“Hunger," the harrowing new film about IRA hunger striker Bobby Sands, opened in New York on Friday, March 20.
Dublin-based actor Liam Cunningham plays Father Dominic Moran, who takes Sands to task about his Republican convictions.
For his performance, he won Best Supporting Actor at the Irish Film and Television Awards earlier this month. (He previously won this award for his role in Ken Loach's “The Wind that Shakes the Barley.”)
In the film, Moran calls Sands’ decision to go on a hunger strike a suicide and a grave mortal sin. In a tense exchange between the two men, we discover that Moran also doubts its political effectiveness. Both men want the same thing, it turns out, but through different methods.
Although Sands’ hunger strike is the subject, director Steve McQueen doesn’t linger on the details of his life story, or on how the Troubles started. Instead McQueen focuses on the everyday life of the prisoners in the notorious H-Blocks (where paramilitary prisoners were housed throughout the Troubles).
The H-Block prison wardens’ day begins with a search under the car for explosive devices. For the Republican prisoners, the day begins with a violent strip search and interrogation.
In the film all of this is presented dispassionately. McQueen stands back and takes no sides.
When Cunningham, who was an electrician in Dublin and Africa before he got his acting start in the late 1980s, first heard about the film he was intrigued by the script.
However, he admits to being uncertain about working with fledgling director McQueen.
“The writing attracted me,” he said in an interview with IrishCentral. “The quality of Irish playwright Enda Walsh’s words was immediately impressive. But I didn’t know anything about the director at all.”
It didn’t help that he had read a quote by McQueen where the would-be-director had compared actors to “overfed race horses.”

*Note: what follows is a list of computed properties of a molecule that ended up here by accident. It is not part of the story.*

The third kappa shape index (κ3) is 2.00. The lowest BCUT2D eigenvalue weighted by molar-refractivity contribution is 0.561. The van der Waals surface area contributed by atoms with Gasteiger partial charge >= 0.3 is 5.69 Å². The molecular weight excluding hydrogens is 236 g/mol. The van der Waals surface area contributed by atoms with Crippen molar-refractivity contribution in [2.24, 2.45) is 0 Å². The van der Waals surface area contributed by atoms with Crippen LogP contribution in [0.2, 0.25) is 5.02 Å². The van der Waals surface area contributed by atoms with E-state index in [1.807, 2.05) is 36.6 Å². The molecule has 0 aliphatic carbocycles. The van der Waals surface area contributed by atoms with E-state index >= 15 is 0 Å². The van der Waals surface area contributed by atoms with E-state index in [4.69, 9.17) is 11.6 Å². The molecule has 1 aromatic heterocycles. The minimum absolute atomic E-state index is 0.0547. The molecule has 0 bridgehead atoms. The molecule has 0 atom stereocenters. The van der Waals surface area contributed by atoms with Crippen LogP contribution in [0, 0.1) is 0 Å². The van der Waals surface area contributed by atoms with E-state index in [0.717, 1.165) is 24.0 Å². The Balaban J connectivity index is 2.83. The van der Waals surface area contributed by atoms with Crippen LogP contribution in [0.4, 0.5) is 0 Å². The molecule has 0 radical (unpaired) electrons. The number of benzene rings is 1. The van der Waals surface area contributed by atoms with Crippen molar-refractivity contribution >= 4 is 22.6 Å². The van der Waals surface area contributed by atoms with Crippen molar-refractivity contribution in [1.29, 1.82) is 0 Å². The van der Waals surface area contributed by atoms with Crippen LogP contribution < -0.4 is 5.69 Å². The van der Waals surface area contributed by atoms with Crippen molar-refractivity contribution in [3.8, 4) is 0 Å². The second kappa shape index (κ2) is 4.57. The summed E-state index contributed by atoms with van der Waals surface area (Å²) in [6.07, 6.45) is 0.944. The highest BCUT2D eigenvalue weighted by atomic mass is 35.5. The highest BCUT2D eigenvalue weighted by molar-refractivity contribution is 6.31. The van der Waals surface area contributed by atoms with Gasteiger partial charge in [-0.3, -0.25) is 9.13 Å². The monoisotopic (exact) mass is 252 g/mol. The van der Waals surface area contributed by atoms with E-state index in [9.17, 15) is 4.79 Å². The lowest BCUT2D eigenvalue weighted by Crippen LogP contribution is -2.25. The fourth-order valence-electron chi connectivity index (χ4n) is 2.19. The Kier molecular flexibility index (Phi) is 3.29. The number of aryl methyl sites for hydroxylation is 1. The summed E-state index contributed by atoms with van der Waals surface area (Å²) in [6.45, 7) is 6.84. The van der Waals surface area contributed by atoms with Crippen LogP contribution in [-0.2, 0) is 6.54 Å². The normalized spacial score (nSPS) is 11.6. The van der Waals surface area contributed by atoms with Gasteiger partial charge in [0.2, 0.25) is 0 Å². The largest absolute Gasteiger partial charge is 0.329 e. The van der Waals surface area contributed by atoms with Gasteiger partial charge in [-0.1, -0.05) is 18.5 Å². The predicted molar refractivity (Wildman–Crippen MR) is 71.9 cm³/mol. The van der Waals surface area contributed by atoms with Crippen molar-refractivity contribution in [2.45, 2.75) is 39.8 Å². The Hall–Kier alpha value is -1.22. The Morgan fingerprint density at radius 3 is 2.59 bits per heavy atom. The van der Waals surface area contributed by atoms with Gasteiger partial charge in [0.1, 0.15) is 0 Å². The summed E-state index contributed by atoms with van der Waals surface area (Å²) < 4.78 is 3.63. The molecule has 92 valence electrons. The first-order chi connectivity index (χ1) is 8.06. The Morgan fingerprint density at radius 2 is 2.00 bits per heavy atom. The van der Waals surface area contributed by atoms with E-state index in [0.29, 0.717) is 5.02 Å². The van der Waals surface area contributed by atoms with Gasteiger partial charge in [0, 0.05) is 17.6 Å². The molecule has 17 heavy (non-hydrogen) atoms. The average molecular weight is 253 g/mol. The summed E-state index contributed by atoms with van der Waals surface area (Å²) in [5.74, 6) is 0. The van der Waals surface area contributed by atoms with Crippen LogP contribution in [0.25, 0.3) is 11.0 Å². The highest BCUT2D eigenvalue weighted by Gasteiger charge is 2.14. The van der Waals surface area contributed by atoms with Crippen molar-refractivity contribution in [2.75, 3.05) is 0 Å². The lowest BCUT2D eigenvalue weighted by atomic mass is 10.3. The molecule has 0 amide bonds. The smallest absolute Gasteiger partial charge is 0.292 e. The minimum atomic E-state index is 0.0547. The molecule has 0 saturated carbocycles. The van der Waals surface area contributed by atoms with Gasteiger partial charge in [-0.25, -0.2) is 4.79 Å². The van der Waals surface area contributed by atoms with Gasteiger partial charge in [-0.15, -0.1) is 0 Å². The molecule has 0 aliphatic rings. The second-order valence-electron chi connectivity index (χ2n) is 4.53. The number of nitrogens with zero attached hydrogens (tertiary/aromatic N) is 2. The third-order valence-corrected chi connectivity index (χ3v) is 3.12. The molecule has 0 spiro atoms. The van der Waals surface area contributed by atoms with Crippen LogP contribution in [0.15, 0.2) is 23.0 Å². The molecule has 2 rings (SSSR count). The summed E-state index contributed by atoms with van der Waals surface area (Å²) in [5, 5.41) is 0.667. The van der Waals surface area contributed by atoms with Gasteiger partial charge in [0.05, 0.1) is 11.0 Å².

“McQueen had never made a feature, had never worked with actors, but in fairness he quickly realized that actors bring humanity to a script. When I eventually met him, we had a kind of speed date, and I discovered how focused he is, and how pragmatic he is, so I signed on,” Cunningham says.
The scene between Michael Fassbender as Sands and Cunningham as the disapproving Moran is without doubt the most tense and electrifying in the film.
Says Cunningham, “It’s a very interesting scene. We see a Catholic beating up Bobby Sands – verbally – for making what the priest considers all the wrong decisions.
Although there are obvious political dimensions to all of this, McQueen keeps coming back to the personal. What it costs a person to do, what it costs a person to witness.”
The standoff between Moran and Sands also set a record for being the longest continuous one-camera shot in cinema history.
“We had to double up the film magazine so we could actually shoot the entire scene as it’s written in the script,” Cunningham explains. “That’s how it became the longest unedited shot ever to appear in a film. For Fassbender and I the challenge was to make the scene look as authentic as possible.”
Cunningham was certain the film would get noticed.
“I told my cast mates I was sure it would go to Cannes but I wasn’t sure how it would play out.
“When I finally saw the finished film I was very moved by it. It’s brimming with humanity, it doesn’t get into who’s right and who’s wrong, and it’s all the more powerful for that.”
“I really hope people see this film. America is such a large market, but it will deeply touch everyone who sees it,” he says.
"Hunger" opened on March 20 in New York City at the IFC Center, 323 Sixth Avenue at West 3rd Street.